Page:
As we all know, Hurricane Sandy has left an extraordinary amount of damage and suffering in its wake. After a little more than a week, 110 people in the US are dead (with another 67 dead in the Caribbean and 2 in Canada), 350,000 in New York are still without power, and there is thought to be between $15-20 billion in damage. In the midst of all of this human (and animal) suffering at hand, everyone is understandably more concerned with working towards the safety and preservation of life. However, when power is restored, homes repaired, and lives made somewhat whole again, attention will likely turn towards more “abstract” concerns.
Flood damage in the (unfinished) 9/11 Memorial Museum
I saw a couple stories over the weekend about how flooding in New York City affected cultural institutions. In the first story, Anderson Cooper interviewed New York Governor Andrew Cuomo as they toured the 9/11 Memorial Museum site. The museum, which is mostly underground (and thankfully still empty) flooded with around 200 million gallons of water. It was roughly 5 feet deep. Another story on Bloomberg Businessweek drew attention to the millions of dollars of damage and loss of art after the basements of artists’ studios and galleries flooded (I should note that the first story I read was on CNN, but the link appears to be broken). A massive conservation triage-type effort is underway to halt further damage to works that can still be saved– indeed, conservators in the area are absolutely inundated with work– though some were simply damaged beyond repair (or the money it would take to repair and restore it would be more than the piece is worth).
There is a lot of buzz about how this storm has really brought attention to the fact that climate change is starting to manifest in more noticeable (i.e. highly destructive) ways. Sandy was literally a perfect storm of events: a hurricane + a cold front + high tides. In another article on ArtInfo on the 9/11 Memorial Museum, it talked about how museum planners knew that the museum was built in an area that was susceptible to “100-year floods.” While there was theoretically a 1% chance that the museum could flood every 100 years, the area has seen substantial flooding twice in the last 14 months. Talk of future storms is taking into account increased frequency of so-called 100-year storms and higher sea levels. In other words, the destruction that we saw from Sandy– particularly the flooding– could very likely be the tip of the iceberg of future issues along coastal lines and areas of low elevation, which also happen to be the locations of some of the biggest and most prominent museums in the US. Continue reading
The Comanches are usually portrayed in the existing literature as a formidable equestrian power that erected a daunting barrier of violence to colonial expansion. Along with the Iroquois and Lakotas, they have been embedded in collective American memory as one of the few Native societies able to pose a significant challenge to the Euro-American conquest of North America. But the idea of a Comanche barrier leaves out at least half of the story. (Introduction)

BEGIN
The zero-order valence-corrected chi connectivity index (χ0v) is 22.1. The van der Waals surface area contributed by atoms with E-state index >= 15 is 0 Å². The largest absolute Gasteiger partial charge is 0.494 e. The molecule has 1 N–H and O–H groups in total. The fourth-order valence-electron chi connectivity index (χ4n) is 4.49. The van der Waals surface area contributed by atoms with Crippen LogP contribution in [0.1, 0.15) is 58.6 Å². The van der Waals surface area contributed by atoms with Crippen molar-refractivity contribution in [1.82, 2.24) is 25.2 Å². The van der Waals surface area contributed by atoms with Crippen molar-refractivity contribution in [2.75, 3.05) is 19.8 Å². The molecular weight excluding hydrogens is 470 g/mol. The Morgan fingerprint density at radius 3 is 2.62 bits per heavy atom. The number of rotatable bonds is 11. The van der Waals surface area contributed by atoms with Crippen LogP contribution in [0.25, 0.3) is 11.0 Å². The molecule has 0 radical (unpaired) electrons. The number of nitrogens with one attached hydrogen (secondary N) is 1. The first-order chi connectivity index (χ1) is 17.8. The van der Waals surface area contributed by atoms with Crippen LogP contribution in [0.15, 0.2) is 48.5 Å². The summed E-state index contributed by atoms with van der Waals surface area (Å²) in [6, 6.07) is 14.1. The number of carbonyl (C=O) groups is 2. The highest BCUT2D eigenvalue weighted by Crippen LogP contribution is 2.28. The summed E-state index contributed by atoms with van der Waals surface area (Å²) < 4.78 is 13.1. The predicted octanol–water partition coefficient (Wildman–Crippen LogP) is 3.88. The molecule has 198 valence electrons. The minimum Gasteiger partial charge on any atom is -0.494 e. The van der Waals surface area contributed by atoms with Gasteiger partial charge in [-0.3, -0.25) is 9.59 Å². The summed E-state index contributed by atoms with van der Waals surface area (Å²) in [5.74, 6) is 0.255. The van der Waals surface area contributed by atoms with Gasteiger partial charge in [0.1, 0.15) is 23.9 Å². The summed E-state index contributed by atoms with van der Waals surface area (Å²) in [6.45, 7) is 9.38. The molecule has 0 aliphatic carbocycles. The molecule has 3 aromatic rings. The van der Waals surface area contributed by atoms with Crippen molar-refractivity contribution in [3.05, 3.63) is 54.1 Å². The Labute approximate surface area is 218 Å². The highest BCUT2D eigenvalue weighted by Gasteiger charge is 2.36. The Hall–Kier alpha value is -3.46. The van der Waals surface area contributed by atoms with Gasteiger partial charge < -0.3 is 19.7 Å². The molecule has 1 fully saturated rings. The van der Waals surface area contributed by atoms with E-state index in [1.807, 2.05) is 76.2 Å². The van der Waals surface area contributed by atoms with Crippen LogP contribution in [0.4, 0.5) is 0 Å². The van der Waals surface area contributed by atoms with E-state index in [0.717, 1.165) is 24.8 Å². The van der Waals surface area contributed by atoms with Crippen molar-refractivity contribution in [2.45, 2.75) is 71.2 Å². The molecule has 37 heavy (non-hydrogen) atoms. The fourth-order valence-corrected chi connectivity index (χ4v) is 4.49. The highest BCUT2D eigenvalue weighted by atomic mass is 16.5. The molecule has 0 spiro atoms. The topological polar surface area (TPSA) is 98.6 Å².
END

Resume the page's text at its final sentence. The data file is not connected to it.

In this masterful account of the history of the Comanche people, Hämäläinen demonstrates that the Comanches were far from disorganized bands of violent Indians as they have previously been portrayed to be, most notably in the work of T.R. Fehrenback and Walter Prescott Webb. Through his meticulous research, extraordinary detail, and superb prose, Hämäläinen instead shows that the Comanches represented something closer to an empire. This is evidenced in their calculated military prowess, strategies of diplomacy, innovations in culture and technology, and economic growth. He further argues that the Comanche empire changed the course of American expansion, particularly in what is now New Mexico and Texas, through their dominant presence in the Southwest. Continue reading
A white woman buying a basket from a Native basket vendor, likely Makah or Nuu-chah-nulth (1911)
The idea that Indians and cities are mutually exclusive– or, more to the point, that Native people do not ‘belong’ in urban places– is, in addition to being an outgrowth of broader American ideas about progress, also a result of the simple fact that Indian people can be very hard to find in cities. (Introduction)
Note: Now that I am back in school, I am finding that I have pretty much no time to blog anymore. I wanted to try to post the occasional book review of whatever I am currently reading for comps, but I don’t even have time for that, really. However, it’s not like I have a shortage of stuff that I am writing; because this blog is my study tool and a place of learning (or so I would like to think), I am going to go ahead and post rough drafts of things that I am writing for class. Therefore, here is where I have to include a disclaimer: While I am more than happy to share my thoughts on whatever scholarship I may be reading, these are my thoughts. Therefore, I highly recommend that you use these reviews/summaries/whatever as a starting point for deeper research, and do not copy what I am posting. That is plagiarism, and plagiarism is very frowned upon in academia.
Native Seattle: Histories from the Crossing-Over Place by Coll Thrush is an in-depth analysis of the complex relationship between American Indians and white settlers/inhabitants in Seattle since the landing of the first settlers, the Denny Party, in 1851 to the present. Thrush seeks to dispel the widely-accepted assumption that is particularly pervasive in Seattle itself of the “Myth of the Vanishing Race,” a complex (yet false) belief that Native Americans—frequently represented as the “noble savage” or the angry warrior—disappeared after the arrival of white settlers. His main argument is that the many tribes that comprise(d) what is now known as Seattle were crucial and integral participants in the development of the modern city, moving well beyond the 1930’s, which is when history begins to essentially exclude them due to pervasive stereotypes and discrimination. Continue reading